PIED FLYCATCHER Ficedula hypoleuca
The Pied flycatcher is a small bird sightly smaller than a sparrow. They are a summer visitor migrating here from West Africa in late April to early May. It’s the males which are pied with stunning black and white plumage. They have adorable white spots in between their eyes like little flash lights. The female as with most species are a more gentle brown and cream.
The males arrive first at the breeding site to find a suitable location for nesting. He will defend this area before attracting a female with his call. The female will build the nest mainly from fine dry grass. They then lay between 4-10 eggs which are smooth and blue and once finished will incubate for 13-15 days. Once hatched the chick’s are fed by both parents which will be ready to fledge at around 14-18 days old.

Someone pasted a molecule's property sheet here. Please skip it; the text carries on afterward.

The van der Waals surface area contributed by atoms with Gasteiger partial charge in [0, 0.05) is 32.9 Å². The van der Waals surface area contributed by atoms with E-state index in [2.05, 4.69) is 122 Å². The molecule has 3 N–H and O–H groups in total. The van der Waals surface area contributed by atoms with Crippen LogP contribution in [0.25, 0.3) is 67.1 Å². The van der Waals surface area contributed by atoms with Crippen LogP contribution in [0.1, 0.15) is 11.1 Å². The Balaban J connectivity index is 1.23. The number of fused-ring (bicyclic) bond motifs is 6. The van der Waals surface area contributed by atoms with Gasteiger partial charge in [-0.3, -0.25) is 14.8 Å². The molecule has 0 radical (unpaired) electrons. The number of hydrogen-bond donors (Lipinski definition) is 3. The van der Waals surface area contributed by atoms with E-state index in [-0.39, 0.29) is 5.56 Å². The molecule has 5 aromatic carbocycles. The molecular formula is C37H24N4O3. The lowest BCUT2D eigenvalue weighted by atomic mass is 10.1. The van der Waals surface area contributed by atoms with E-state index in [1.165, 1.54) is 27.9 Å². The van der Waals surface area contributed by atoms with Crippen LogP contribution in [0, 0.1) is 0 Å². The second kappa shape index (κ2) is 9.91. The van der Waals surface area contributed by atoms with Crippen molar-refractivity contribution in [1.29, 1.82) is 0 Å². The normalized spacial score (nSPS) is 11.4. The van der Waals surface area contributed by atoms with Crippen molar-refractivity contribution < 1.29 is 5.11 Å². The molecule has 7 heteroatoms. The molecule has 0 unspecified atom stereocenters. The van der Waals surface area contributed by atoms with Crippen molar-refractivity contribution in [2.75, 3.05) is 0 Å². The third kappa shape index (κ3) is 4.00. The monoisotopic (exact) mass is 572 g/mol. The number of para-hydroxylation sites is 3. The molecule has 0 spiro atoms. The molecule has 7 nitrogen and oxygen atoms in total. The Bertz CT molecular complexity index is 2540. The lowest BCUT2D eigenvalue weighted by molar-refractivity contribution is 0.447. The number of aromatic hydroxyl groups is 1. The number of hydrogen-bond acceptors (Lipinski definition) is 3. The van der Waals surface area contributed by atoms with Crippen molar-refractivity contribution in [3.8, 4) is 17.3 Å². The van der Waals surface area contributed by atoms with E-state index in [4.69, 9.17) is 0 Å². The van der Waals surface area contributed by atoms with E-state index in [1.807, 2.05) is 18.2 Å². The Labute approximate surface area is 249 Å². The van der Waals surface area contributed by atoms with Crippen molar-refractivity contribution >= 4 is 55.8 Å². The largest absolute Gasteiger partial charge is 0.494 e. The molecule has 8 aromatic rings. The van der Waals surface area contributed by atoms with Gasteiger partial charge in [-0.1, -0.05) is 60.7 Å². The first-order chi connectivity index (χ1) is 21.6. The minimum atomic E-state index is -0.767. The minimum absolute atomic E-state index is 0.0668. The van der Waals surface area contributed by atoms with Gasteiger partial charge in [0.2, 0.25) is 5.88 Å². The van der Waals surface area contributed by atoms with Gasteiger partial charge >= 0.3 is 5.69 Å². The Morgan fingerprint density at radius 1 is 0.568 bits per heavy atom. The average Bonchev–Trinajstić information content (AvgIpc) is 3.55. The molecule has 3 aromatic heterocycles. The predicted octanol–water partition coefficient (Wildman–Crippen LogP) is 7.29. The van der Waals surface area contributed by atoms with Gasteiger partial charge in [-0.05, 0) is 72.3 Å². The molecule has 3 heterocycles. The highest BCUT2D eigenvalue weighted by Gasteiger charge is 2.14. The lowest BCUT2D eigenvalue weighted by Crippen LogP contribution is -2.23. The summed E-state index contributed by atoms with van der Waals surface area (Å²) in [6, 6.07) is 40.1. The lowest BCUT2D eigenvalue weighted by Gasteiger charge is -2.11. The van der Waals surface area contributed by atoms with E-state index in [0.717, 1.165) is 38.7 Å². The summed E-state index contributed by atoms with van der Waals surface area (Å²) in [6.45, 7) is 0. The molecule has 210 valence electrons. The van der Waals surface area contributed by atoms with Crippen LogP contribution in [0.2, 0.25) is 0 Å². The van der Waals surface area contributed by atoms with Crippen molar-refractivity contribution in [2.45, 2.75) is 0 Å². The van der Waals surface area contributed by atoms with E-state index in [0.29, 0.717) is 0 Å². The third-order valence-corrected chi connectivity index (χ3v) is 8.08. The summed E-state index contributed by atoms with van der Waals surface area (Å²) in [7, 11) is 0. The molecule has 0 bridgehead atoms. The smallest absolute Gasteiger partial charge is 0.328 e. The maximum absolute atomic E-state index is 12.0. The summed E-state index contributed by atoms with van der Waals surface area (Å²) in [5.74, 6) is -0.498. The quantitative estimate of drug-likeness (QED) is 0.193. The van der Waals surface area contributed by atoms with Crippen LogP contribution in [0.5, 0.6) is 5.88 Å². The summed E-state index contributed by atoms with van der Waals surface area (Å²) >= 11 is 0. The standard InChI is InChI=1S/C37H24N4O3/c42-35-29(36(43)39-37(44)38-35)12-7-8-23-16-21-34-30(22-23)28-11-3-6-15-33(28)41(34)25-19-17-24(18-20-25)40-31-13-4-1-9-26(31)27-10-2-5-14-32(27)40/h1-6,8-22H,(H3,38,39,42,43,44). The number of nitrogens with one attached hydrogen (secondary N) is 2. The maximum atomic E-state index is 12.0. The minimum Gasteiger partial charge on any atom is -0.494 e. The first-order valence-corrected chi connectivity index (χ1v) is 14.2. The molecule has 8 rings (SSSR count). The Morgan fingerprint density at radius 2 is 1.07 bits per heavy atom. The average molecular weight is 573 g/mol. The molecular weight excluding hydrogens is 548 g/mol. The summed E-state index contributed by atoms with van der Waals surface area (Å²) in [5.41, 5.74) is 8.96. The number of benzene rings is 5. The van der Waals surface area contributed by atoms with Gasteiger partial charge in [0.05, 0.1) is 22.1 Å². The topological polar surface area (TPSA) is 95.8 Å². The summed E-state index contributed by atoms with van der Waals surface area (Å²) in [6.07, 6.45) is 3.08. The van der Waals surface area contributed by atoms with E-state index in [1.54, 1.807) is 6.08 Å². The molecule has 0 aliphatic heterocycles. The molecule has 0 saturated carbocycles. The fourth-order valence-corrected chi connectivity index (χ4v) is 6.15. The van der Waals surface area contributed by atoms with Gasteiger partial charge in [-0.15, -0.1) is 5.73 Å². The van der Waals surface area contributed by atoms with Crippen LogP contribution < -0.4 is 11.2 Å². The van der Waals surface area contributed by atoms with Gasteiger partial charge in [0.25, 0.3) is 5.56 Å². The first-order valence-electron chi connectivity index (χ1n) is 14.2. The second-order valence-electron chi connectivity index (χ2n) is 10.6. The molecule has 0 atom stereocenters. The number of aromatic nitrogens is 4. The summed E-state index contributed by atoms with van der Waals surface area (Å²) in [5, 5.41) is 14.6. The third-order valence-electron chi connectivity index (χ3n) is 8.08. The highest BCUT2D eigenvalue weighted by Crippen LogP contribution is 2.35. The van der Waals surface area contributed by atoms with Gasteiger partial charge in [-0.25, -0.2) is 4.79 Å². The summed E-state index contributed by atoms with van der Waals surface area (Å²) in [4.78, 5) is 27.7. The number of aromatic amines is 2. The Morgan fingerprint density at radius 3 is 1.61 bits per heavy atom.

The flycatchers song is a sweet warble that is remembered as tree, tree once more I come to thee. https://youtu.be/qZuy_u1D2TQ
They are on the species red list of concern. They have declined by 53% since 1995. There is little evidence this actually has anything to do with breeding grounds but more to do with global warming. Their timing of breeding has become mismatched to availability of prey as warmer advanced spring results in earlier availability of invertebrate food. UK data is starting to suggest some adaption with advances in egg laying dates.
The reason for giving you this information on the not much known pied flycatcher are the nesting boxes you see in the woods. When I saw these I set out trying to find who was obviously managing them. I was finally put in touch with a member of the Hereford Ornithological Club who is ringer checking the boxes. So I immediately volunteered with him and have joined them every year since. Dave Coker has constantly shown great patience in teaching and helping me ring birds and has taught me so much to do with the birds we have been recording. His main focus in Hereford are the Pied flycatchers and he checks a total of 4 woodlands.
When we check the boxes which starts weekly from April it does not matter what’s using them, we record nest, egg and chick progression and whether they fledge successfully.